There was a time that I would travel from Houston to DC, at least once every couple of months, however, this restaurant did not become a staple on my itinerary until Inauguration Weekend. I’m from the South with Louisiana origins, so I’m well versed in soul food, and skeptical when it doesn’t come from my Granny’s kitchen. I can admit that I was a bit perturbed by the prices this time around, $25 for a catfish plate with 2 sides and cornbread, however, it was almost midnight, and my fish was fresh and straight out the grease. According to the menu, Oohs and Aahs charges a late night fee for those of us that still want our greens and macaroni and cheese after 10pm. From my brother’s turkey wings with meat falling off the bones to my sides of greens and yams that tasted like home, Oohs and Aahs was just as savory as it had been in my memories. If you’re a fine dining connoisseur and turn your nose up at hole in the walls, this probably wouldn’t be the establishment for you, but if you just want some great down home southern soul food, see you there.
I’m pretty sure that just about every tourist that has visited DC has heard of Ben’s Chili Bowl. This landmark restaurant is steeped in rich Civil Rights history and has been frequented by many celebrities, including our very own, President Obama. Mostly known for its hot dogs, chili, and milkshakes, Ben’s continues to be a staple on tourist’s itinerary. In 2008, the second generation sons of the original owners, Ben and Virginia Ali, opened Ben’s Next Door. This trendy eatery has more of an upscale flair and menu than it’s predecessor, with items on the menu like shrimps and grits (which seem to be on every menu in DC), jerk chicken pasta, etc. I didn’t get a chance to try the food at Ben’s Next Door, but we did stop by briefly to enjoy the drink specials at their full-service bar.
So, while this may not be a black owned establishment, since its name is inspired by the legendary Marvin Gaye, I decided to cheat and add it to the list. My friends and I have reached the age where we prefer day parties and trendy bars to clubbing until the wee hours of the night. I would like to say that we stumbled upon Marvin’s while U-Street bar hopping, but since one of my friends has frequented this place and calls it her “go-to” when all else fails, I guess that would be considered an alternative fact. Needless to say, when one of our crew members was denied entry to a bar because of his attire or lack thereof, we ended up on the rooftop at Marvin’s. While it took me the whole weekend to quit referring to this place as Marvin’s Room, let me just say that the drink specials and small bites, accompanied with the soulful hits and R&B and Rap classics from artists like Teedra Moses and Fabolous, landed this place on my itinerary for every future DC visit, right up there with Oohs and Aahs. Sidenote: Day parties in the Spring and Summer in DC are almost reason enough to make that move to the DMV.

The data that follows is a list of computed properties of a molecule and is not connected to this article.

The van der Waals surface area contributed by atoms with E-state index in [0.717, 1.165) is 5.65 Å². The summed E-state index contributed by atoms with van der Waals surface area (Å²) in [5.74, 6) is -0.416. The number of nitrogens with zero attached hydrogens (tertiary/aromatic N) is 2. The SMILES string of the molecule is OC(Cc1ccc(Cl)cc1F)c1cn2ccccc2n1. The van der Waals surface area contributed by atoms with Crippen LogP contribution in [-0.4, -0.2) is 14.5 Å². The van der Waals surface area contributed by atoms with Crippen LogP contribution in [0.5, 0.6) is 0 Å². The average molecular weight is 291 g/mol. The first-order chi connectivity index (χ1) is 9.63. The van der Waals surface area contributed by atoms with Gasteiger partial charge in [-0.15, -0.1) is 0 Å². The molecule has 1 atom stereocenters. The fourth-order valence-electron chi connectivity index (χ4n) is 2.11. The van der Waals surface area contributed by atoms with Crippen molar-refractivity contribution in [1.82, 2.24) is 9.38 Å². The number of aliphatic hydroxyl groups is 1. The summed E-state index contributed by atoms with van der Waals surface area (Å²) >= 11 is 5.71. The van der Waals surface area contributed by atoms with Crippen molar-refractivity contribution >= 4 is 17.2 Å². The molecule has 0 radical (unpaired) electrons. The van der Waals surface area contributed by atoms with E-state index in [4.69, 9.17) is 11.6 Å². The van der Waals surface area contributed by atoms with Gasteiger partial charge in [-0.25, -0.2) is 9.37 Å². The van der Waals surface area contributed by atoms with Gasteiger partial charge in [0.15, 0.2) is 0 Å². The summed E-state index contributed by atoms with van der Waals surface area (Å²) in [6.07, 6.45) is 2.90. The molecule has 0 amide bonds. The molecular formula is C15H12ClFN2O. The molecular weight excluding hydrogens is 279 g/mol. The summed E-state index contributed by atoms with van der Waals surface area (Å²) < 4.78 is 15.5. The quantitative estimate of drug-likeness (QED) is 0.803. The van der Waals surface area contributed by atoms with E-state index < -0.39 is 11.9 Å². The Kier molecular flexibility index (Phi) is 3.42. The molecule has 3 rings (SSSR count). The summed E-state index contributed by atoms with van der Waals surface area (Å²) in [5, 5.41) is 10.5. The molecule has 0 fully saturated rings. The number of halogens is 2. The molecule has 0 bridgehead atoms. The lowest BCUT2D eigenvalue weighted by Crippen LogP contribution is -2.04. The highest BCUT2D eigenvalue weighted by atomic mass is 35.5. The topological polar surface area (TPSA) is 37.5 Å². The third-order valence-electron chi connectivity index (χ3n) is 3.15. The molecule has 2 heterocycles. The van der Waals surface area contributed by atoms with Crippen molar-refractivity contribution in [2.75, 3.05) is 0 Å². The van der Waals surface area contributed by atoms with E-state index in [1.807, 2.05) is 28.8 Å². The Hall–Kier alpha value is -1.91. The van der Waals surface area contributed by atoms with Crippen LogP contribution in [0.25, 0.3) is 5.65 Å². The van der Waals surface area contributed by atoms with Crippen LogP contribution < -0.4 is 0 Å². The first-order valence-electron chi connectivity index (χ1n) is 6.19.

Since my late night clubbing days are on the verge of extinction, I debated whether to put Park on this list. However, any club that has been open as long as Park, that is still as popping as Park, and that is black owned, definitely deserves an honorable mention. While I didn’t make it to Park for any of their night festivities on this trip, I did make it to a brunch turned day party that reminded me of the 99 reasons that I still recommend it to anyone looking to go out in the DC area. The drinks are slightly pricey, but for 4 floors of fun with banging DJs in an upscale establishment, you definitely will leave feeling like you got your money’s worth.
“Favor ain’t fair,” and in knowing that I am blessed beyond what I deserve, I make an attempt to attend church in cities across the country where I have heard phenomenal things about the pastor. My motto is always that if I can turn up in these streets, I can get up and make it to somebody’s church on Sunday mornings. Yes, God is still working on me… Being that one of my close friends is a member of Alfred Street Baptist Church and I’ve listened to several streamed sermons, it was already on my DC itinerary, but knowing it’s historical significance made it a perfect fit for this list. Founded in 1803 in a historically black neighborhood in Alexandria, Virginia, Alfred Street Baptist Church, formerly known as the First Colored Baptist Church, was and still remains an active participant in providing resources to the black community and even donated one million dollars towards the completion of the Smithsonian National Museum of African American History and Culture. After streaming Pastor Wesley for months, it was refreshing getting to hear him preach in person, and his sermon about being accountable for affirming the humanity of others spoke volumes to my current stage in life that centers around more giving regardless of whether I’m receiving.
Just in case, you have more room in your itinerary than I did on your next trip to DC, below are a list of a handful of additional places worthy of being added to your DC Itinerary:
Avery’s Bar and Lounge
Malcolm X Park
Frederick Douglass Historic Site
Howard University Campus